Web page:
Has the Internet Changed What Reporters Are Looking for in a Story?

Man Bites Dog

Man Bites Dog

While the number of print newspapers and magazines is shrinking, the trend is more than offset by the proliferation of online media outlets. Think Huffington Post, online editions of print publications, and blogs.

At the end of 2012 Newsweek shut down its print edition and morphed into the online Daily Beast.

Have the Rules Changed?

Social media has enabled new conversations between reporters and their sources. So have the rules changed about how to pitch a reporter and what they’re looking for in a story? …Read more…

Don’t Gush Over Top Celebrities In a Coaching Session

 

3d white people. OscarWhen coaching celebrities, it’s important to be respectful of their talent. Gushing over them or asking for their autograph is counterproductive.

If a celebrity spokesperson has been booked for your product launch or PR program, he will most likely need message training. And whether you, or an external coach, is conducting the training, it’s important to take charge and set ground rules. Specifically, the coach needs to be the “director” to get the necessary buy-in from the celebrity for the best results. …Read more…

How Betty Friedan Made Being Assertive (Not Aggressive) OK

It hardly seems possible that 50 years have passed since the publication of Betty Friedan’s groundbreaking book “The Feminine Mystique” in February, 1963.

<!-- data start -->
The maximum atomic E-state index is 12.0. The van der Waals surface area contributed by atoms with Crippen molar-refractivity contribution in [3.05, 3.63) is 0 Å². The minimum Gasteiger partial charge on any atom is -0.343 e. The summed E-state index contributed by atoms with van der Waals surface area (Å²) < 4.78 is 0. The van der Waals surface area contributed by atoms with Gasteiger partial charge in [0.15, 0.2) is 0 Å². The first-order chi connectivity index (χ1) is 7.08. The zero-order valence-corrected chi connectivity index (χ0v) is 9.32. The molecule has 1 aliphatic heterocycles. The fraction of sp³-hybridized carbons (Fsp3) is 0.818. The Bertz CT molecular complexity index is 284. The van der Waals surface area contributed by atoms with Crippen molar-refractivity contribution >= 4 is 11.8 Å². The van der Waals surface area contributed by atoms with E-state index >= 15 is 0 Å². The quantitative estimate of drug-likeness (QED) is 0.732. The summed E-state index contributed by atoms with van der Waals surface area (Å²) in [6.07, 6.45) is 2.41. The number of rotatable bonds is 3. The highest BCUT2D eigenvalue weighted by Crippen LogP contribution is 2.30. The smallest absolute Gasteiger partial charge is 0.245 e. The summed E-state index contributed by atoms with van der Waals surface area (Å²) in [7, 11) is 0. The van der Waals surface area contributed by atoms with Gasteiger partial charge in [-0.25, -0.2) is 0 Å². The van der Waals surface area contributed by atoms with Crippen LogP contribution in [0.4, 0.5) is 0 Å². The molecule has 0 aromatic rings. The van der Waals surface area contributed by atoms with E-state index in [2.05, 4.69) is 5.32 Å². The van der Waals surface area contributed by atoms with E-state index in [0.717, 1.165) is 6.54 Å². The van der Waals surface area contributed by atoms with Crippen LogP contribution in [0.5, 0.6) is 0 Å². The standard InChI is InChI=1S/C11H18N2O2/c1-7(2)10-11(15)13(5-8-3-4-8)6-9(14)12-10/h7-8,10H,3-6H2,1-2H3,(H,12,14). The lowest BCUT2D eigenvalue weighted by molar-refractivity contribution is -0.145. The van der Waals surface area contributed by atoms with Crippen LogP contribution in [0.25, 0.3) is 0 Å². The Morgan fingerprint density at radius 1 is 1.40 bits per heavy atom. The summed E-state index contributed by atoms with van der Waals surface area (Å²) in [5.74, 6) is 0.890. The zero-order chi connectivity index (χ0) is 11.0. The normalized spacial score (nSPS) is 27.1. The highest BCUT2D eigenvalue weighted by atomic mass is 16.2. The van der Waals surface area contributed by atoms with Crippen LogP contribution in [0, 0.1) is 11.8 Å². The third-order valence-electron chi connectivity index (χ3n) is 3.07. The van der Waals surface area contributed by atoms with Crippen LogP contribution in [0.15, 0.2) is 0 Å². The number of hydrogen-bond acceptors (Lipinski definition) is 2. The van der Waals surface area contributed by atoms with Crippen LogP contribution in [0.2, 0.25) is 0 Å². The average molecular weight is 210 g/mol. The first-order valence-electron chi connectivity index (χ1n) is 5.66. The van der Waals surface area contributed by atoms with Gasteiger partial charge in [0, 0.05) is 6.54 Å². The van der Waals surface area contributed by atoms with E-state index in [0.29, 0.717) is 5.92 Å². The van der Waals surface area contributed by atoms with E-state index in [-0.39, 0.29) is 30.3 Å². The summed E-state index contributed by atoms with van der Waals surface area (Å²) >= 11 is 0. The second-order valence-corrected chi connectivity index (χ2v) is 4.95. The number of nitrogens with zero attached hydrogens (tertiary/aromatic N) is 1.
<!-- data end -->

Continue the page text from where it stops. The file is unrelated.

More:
She made it OK for women to be more assertive in the workplace at a time when companies still ran separate employment ads for women and men. Sure, how things have changed – but maybe not so much as we think.

Aggressive vs. Assertive

Many women – and let’s not leave out men – have issues to this day with being assertive in business. In male dominated industries assertive women are still seen as being “pushy,” while men who assert themselves are viewed as having leadership qualities. …Read more…

Will Your “Tells” Derail Your Presentation or Media Interview?

Even after almost 60 years, political pundits still talk about the “tells” that derailed Richard Nixon’s bid for the Presidency in 1960.

“Tells” are subtle changes in a person’s behavior or demeanor that are dead giveaways that the person is nervous and uncomfortable during a presentation or media interview. If you’ve ever watched The World Series of Poker on TV, then you know about the “tells” that expose the strength or weakness of a player’s hand.

See if you can spot the “tells” in just the first two minutes of this first ever televised Presidential debate, between Richard Nixon and John F. Kennedy.

…Read more…